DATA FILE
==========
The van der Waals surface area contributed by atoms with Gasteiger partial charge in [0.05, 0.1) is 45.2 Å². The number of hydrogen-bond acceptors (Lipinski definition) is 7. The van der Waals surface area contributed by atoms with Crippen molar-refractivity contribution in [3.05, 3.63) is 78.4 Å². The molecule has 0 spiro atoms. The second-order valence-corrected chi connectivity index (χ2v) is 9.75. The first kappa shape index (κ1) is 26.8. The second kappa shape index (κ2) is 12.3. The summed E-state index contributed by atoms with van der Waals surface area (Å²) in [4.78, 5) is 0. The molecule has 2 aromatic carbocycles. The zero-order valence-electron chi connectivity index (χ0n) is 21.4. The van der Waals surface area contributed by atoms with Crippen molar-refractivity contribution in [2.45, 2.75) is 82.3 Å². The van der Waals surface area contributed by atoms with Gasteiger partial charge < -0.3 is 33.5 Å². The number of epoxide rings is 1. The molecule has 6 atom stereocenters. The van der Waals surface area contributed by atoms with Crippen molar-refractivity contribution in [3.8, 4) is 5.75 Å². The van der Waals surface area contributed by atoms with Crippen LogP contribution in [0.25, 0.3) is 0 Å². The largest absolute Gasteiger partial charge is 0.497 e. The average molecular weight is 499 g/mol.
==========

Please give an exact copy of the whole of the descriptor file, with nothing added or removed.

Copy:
The van der Waals surface area contributed by atoms with Gasteiger partial charge in [0.05, 0.1) is 45.2 Å². The number of hydrogen-bond acceptors (Lipinski definition) is 7. The van der Waals surface area contributed by atoms with Crippen molar-refractivity contribution in [3.05, 3.63) is 78.4 Å². The molecule has 0 spiro atoms. The second-order valence-corrected chi connectivity index (χ2v) is 9.75. The first kappa shape index (κ1) is 26.8. The second kappa shape index (κ2) is 12.3. The summed E-state index contributed by atoms with van der Waals surface area (Å²) in [4.78, 5) is 0. The molecule has 2 aromatic carbocycles. The zero-order valence-electron chi connectivity index (χ0n) is 21.4. The van der Waals surface area contributed by atoms with Crippen molar-refractivity contribution in [2.45, 2.75) is 82.3 Å². The van der Waals surface area contributed by atoms with Gasteiger partial charge < -0.3 is 33.5 Å². The number of epoxide rings is 1. The molecule has 6 atom stereocenters. The van der Waals surface area contributed by atoms with Crippen molar-refractivity contribution in [3.8, 4) is 5.75 Å². The van der Waals surface area contributed by atoms with Crippen LogP contribution in [0.25, 0.3) is 0 Å². The largest absolute Gasteiger partial charge is 0.497 e. The average molecular weight is 499 g/mol.